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Shortfall of 3,000 community pharmacists in England over 5 years, CCA claims

There was a shortfall of 3,000 community pharmacists in England over a five-year period due to a "tug of war" between different parts of the healthcare sector, the Company Chemists’ Association (CCA) has claimed.

The CCA is "aware of discrepancies" in the data used to calculate the community pharmacy workforce in England, it said in a report published last week (February 5).

It is therefore “concerned” that “important policy decisions may be based on inaccurate data”, it said in the report, in which it estimated a community pharmacist deficit of around 3,000.

The "official statistics" show an increase in the number of pharmacists, but “this hides the true picture of a tug-of-war between parts of the NHS and community pharmacy, changing work patterns and the ever-increasing NHS driven workload that pharmacists face”, the CCA argued.

The CCA’s own research indicates that the community pharmacy workforce “is in a fragile state”, it said.

Health Education England (HEE) published its community pharmacy workforce survey data last month, which indicated that the number of pharmacists working in community pharmacy in England has increased since 2017, while the number of vacancies for full-time pharmacist roles has also grown.

C+D has approached the Department of Health and Social Care and HEE for comment.


Community pharmacists recruited into PCNs


As of September 2021, the reported number of full-time pharmacists working for primary care networks (PCNs) stood at 2,626, C+D reported last year.

The CCA calculated that, taking the number of pharmacists recruited from community pharmacy into PCNs into account, more than 6,400 additional community pharmacists were needed between March 2017 and December 2021 to maintain the balance.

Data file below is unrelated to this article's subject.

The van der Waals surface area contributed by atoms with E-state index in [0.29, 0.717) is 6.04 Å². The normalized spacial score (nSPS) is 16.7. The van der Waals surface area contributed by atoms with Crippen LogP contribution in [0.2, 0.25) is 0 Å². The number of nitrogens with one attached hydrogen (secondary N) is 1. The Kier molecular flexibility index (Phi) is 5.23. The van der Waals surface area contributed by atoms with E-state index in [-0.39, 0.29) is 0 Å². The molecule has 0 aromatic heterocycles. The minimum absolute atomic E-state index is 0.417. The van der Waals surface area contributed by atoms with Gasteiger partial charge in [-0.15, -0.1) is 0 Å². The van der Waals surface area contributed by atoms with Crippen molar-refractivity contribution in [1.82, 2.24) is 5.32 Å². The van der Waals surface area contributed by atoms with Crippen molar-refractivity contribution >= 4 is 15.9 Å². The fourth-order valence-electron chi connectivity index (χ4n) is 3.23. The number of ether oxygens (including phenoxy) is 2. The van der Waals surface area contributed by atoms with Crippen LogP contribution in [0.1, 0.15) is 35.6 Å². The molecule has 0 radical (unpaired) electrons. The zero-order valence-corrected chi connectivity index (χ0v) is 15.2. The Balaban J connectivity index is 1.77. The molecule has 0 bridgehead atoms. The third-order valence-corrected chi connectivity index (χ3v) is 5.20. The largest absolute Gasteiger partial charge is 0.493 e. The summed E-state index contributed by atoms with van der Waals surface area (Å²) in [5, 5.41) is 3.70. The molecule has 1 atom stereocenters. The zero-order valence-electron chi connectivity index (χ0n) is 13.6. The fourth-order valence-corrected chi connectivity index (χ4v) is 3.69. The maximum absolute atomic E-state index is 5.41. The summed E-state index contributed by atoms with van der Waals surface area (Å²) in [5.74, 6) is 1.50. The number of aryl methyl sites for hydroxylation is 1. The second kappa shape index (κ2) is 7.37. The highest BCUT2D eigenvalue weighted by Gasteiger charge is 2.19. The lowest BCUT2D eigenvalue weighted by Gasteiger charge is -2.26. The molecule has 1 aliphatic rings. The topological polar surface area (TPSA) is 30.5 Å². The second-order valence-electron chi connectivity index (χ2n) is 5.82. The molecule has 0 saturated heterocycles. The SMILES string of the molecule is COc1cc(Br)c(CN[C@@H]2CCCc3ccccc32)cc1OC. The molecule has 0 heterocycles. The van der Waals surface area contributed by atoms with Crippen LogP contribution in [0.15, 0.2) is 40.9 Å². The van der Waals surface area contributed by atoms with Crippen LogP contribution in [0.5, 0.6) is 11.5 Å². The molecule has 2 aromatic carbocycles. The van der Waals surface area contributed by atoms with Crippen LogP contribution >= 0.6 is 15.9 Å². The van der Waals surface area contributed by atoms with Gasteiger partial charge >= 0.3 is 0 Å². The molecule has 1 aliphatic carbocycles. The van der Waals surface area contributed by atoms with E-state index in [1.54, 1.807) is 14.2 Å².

“This is around 3,000 more than the estimated number of community pharmacists in England who joined the General Pharmaceutical Council (GPhC) register during this period,” it added.

Other factors affecting the community pharmacy workforce that have not yet been accounted for include the “growing numbers of pharmacists not practising”, increased workload because of the COVID-19 pandemic, population growth, “cross border working” and “the impact of broader portfolio working”, the CCA said.

The data published by HEE also “represents a snapshot or a moment in time”, the trade association argued.


Read more: The CCA warned last year that further temporary and permanent closures of community pharmacies will “be unavoidable” if the government does not take action to resolve the pharmacist workforce crisis affecting primary care



Demand exceeding supply


An increase in vacancy rates and rising locum rates, as reported by contractors, mean demand is exceeding supply and increased costs “are exacerbating workforce pressures”, the CCA argued.

A changing approach to working patterns, increasing part-time working, reduced working hours and portfolio working are other factors “exacerbating” pressures, the CCA added.

Between March 2017 and December 2021, the CCA calculated that the number of community pharmacists grew by 3,481, but these changing working practices have meant that an additional 4,099 were needed to maintain "an equilibrium” in pharmacies, it said.


CCA claims "most accurate estimate" of pharmacist workforce


CCA chief executive Malcolm Harrison told C+D today (February 8) that the organisation has based its analysis on both the HEE data and figures from the General Pharmaceutical Council, “which we believe provides the most accurate estimate of the state of the pharmacist workforce”.

“Going forward, HEE have stated their intention to collect regular yearly data and we hope this will better inform discussions on the workforce,” he added.

Last year, pharmacists were added to the government’s shortage occupation list. This decision was welcomed by the Association of Independent Multiple pharmacies, which at the time told C+D that “community pharmacy continues to lose experienced pharmacists to PCN-related activity”.

In August, Community Pharmacy Scotland also called for a “temporary stop” to the recruitment of pharmacy professionals to GP and primary care support roles, to prevent a further “workforce drain” in the sector.

However, some locum pharmacists and the Pharmacists’ Defence Association have questioned whether pharmacists should be on the shortage occupation list.


Catch up with C+D’s most recent Big Debate, which asked: Is there a shortage of community pharmacists?


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